A good friend of Farrar Gesini Dunn, Stephen Bourke of SuperSplitting, was quoted in John Wasilev’s ‘Your Questions’ section of the Financial Review last weekend. Read the full article below:
Financial Agreements made when combining super funds with a new spouse require careful preparation to be binding, writes John Wasilev.
I’m about to remarry. I have my own do-it-yourself super fund and my new partner and I have discuss combining our super into my fund. I recently saw your question that mentioned binding financial agreements that identify super investments of a couple. This was interesting as someone mentioned such an agreement to me. How secure is a binding financial agreement and how should this be recorded on an ongoing basis?
If you and your new spouse want to combine your superannuation in your self managed super fund, says lawyer Stephen Bourke of SuperSplitting, a Canberra firm that specializes in giving advice on such strategies, the first thing to be aware of is that your spouse must take a seat at the trustee table and become a director of the corporate trustee.
They should therefore be aware of the responsibilities that come with these new roles including signing a declaration that sets down in quite a lot of detail what is expected of a trustee. If you want to use a financial agreement when you combine your super, then this will set the rules between the two of you about what to do with your super (and other property) if the relationship does not last.
Where a couple sets such rules and a problem arises in the future, the Family Court does not get to decide what the financial division will be. The financial division between the separating couple will be done in accordance with the financial agreement. There are some other points to consider.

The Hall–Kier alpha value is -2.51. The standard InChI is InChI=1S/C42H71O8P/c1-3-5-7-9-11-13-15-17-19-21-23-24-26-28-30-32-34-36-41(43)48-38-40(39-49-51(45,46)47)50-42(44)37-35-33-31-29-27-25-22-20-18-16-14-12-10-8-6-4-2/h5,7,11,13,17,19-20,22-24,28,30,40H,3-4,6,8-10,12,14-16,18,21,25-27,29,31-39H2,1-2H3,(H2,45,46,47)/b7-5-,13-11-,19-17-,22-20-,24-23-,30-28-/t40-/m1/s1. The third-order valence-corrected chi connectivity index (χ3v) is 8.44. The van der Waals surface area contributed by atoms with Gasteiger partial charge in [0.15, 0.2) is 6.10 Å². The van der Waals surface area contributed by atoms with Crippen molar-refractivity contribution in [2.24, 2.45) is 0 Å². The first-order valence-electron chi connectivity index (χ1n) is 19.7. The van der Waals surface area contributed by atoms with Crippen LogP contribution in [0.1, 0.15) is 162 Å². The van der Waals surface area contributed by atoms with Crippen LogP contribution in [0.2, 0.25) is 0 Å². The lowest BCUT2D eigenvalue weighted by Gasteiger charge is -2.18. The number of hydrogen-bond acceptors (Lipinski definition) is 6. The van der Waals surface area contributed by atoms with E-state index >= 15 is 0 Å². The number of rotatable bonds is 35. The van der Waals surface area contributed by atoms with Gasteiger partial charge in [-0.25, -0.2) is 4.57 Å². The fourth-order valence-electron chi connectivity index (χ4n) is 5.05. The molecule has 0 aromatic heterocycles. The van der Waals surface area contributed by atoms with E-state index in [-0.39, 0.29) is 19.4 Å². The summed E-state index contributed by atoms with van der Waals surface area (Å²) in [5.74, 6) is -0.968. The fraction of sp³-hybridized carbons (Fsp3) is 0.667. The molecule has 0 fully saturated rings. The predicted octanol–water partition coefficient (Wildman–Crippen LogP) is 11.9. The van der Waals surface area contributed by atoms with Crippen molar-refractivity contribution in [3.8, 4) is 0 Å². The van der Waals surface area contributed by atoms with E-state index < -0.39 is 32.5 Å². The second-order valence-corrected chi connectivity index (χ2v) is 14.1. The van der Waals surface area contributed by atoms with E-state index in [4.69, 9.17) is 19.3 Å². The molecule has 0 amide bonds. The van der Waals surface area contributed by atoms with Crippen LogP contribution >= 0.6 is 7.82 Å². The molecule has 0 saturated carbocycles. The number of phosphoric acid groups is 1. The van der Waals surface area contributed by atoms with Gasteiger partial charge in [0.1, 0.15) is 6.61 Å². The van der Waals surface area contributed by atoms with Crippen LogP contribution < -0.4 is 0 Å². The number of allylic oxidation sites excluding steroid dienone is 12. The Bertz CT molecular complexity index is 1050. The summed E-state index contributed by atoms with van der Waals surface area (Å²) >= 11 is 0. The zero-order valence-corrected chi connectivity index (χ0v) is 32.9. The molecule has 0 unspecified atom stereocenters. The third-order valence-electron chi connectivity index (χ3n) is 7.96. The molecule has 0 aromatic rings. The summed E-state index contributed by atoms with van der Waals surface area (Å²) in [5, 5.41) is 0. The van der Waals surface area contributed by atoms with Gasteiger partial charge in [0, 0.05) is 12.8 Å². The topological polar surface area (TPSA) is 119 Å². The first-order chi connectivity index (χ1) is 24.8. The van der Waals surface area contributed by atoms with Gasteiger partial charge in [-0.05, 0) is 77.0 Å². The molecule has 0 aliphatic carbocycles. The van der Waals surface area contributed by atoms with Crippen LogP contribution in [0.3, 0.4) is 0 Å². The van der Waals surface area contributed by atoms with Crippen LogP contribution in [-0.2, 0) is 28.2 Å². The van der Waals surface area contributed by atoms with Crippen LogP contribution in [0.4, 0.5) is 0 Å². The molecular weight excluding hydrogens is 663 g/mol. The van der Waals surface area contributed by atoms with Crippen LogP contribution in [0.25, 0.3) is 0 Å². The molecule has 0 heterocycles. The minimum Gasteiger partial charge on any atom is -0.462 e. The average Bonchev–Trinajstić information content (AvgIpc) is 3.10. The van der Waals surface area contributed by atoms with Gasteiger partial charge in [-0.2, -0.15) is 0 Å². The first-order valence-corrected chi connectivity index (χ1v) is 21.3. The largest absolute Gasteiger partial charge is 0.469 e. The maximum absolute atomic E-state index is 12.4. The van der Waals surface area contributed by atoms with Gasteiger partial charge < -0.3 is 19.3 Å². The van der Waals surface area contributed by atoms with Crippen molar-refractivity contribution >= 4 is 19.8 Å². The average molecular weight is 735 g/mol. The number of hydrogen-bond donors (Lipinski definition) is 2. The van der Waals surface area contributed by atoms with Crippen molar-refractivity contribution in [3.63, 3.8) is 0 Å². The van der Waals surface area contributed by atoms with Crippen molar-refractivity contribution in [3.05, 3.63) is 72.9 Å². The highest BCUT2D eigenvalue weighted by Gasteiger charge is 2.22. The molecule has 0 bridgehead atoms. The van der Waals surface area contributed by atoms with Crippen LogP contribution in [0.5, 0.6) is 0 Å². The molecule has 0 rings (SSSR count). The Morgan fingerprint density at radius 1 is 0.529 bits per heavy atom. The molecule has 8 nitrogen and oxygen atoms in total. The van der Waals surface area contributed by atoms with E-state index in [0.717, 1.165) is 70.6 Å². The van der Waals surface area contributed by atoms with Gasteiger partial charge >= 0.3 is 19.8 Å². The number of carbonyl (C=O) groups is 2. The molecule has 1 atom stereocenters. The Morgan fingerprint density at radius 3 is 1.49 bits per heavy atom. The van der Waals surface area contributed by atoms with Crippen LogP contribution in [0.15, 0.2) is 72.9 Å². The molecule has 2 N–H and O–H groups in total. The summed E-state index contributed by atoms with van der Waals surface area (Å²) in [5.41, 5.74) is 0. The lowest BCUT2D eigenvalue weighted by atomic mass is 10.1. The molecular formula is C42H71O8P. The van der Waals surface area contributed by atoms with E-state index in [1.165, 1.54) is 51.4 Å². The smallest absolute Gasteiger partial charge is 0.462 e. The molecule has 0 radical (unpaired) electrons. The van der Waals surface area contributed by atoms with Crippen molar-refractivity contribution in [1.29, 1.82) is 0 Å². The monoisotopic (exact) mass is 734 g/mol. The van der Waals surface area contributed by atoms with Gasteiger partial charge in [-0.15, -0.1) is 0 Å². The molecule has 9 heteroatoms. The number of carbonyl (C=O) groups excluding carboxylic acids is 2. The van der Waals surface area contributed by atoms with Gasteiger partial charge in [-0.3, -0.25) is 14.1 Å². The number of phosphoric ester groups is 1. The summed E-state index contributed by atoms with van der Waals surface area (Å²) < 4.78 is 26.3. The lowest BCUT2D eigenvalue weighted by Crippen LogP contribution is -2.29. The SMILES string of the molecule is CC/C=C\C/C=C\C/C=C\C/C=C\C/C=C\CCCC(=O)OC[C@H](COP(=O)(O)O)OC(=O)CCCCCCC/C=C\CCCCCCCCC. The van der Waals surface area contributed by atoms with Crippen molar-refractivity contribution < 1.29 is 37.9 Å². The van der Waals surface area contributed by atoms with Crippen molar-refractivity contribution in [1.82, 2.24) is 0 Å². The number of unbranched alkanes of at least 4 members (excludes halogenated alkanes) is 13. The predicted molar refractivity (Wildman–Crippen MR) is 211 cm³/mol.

Technically, all agreements made under the Family Law Act are financial agreements. The question of whether the financial agreement is binding will depend on how it was made. They are highly technical documents and require each member of the couple to be independently advise by an Australian legal practitioner. So don’t use an overseas lawyer as one couple did, only to find the financial agreement was not binding.
So to answer the question, they are as secure as the care taken in their preparation. If an agreement is done properly it is binding. If it is not done properly it is not binding. One practical bit of advice, Bourke says, is to avoid signing the agreement on the eve of the wedding. There is too much pressure, too many other things to do and it is too easy for mistakes to be made. If it strains the relationship it might also become the reason for the cancellation of the wedding!